The HSUS and HSLF Praise U.S. House for Cracking Down on Cruel ‘Crush’ Videos
Senate urged to follow suit and enact H.R. 5566 quickly
The Humane Society of the United States and the Humane Society Legislative Fund commend the U.S. House of Representatives for overwhelmingly approving H.R. 5566 by a vote of 416-3 to provide law enforcement the tools they need to crack down on traffickers of animal crush videos.
This narrowly crafted statute, introduced by Reps. Elton Gallegly, R-Calif. and Gary Peters, D-Mich., with 263 cosponsors, will ban interstate and foreign commerce in obscene videos showing the intentional crushing, burning, drowning, suffocating, and impaling of puppies, kittens, and other live animals for the sexual titillation of viewers.
H.R. 5566 was introduced in response to the April Supreme Court ruling in U.S. v. Stevens. The Court ruled that a l999 law on depictions of animal cruelty was “overbroad” because it might criminalize some Constitutionally protected speech. The Court acknowledged the long history of animal protection laws in the United States and left open a pathway for Congress to pass a more targeted law aimed at extreme animal cruelty.
“By enacting H.R. 5566, Congress can provide a top kill to a merciless subculture of animal crushing videos that have bubbled up in the wake of the Supreme Court’s ruling on the subject in April,” said Wayne Pacelle, president & CEO of The Humane Society of the United States. “This legislation is narrowly tailored to address the Court’s concerns, and the current legislation does not limit speech, but only conduct of the most abhorrent and vile kind.”
“Violence is not a First Amendment issue; it is a law enforcement issue,” Rep. Gallegly said. “Ted Bundy and Ted Kaczynski tortured or killed animals before killing people. The FBI, U.S. Department of Education and the U.S. Department of Justice consider animal cruelty to be one of the early warning signs of potential violence by youths. This bill is one step toward ending this cycle of violence.”
“Animal torture videos are heinous, barbaric and completely unacceptable and we’re going to stop them once and for all,” said Rep. Peters. “It’s hard to believe that this sort of thing even exists, and that a new law is needed to prevent it. Animal torture is outrageously disturbing and common decency and morality dictates that those engaged in it shouldn’t be profiting from it, they should be in prison.”
The HSUS and HSLF express their strong gratitude to Congressmen Gallegly and Peters for working to protect animals from malicious acts of cruelty. The groups also thank Judiciary Committee Chairman John Conyers, D-Mich., Ranking Member Lamar Smith, R-Texas, and Subcommittee Chairman Bobby Scott, D-Va., for their leadership in addressing this problem swiftly, and Congressmen Jim Moran, D-Va., and Earl Blumenauer, D-Ore., for their long-standing involvement on the issue, along with all the members who cosponsored and voted for this important legislation.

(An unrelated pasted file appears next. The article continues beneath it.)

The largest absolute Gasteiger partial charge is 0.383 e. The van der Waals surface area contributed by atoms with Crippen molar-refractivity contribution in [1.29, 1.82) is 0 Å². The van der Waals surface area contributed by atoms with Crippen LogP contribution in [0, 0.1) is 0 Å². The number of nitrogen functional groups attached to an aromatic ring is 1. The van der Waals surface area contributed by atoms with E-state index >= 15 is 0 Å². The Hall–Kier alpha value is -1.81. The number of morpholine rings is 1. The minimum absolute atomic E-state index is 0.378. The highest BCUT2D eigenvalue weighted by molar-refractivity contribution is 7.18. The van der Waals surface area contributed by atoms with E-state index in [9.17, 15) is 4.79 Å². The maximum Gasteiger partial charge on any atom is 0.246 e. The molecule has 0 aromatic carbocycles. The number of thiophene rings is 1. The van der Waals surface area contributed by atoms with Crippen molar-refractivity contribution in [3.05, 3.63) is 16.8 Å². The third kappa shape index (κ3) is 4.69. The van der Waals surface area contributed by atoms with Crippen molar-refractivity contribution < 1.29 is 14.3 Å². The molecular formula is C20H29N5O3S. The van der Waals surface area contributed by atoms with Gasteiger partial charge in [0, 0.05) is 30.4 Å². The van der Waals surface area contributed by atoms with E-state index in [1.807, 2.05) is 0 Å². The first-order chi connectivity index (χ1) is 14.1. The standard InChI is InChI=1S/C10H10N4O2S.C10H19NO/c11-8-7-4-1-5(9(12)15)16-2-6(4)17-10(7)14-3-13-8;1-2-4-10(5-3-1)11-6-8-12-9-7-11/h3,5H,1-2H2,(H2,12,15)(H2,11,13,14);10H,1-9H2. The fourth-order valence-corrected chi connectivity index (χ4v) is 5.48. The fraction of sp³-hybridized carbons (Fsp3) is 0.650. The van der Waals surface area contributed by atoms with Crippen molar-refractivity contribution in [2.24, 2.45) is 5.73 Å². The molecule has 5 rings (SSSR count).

In 1999, an HSUS investigation uncovered an underground subculture of animal crush videos in which puppies, kittens and other small animals are stomped, smothered and pierced to death, often by women wearing high-heeled shoes, to cater to those with a fetish for viewing this cruel behavior.
Legislation originally introduced by Rep. Gallegly and signed into law by President Bill Clinton in 1999 banned the creation, sale, and possession for interstate or foreign commerce of depictions of illegal and intentional maiming, mutilating, torture, wounding, or killing of a living animal.
Before the 1999 law was enacted, there were approximately 3,000 horrific animal crush videos available in the marketplace, selling for up to $300 apiece.
That market disappeared soon after Congress enacted the 1999 law with overwhelming bipartisan support, but since a federal appellate court declared the law unconstitutional in July 2008, crush videos have once again proliferated on the Internet.
The House Judiciary Committee’s Crime Subcommittee took expert testimony at a May 26 hearing, and the full Judiciary Committee unanimously approved H.R. 5566 by a vote of 23-0 on July 23.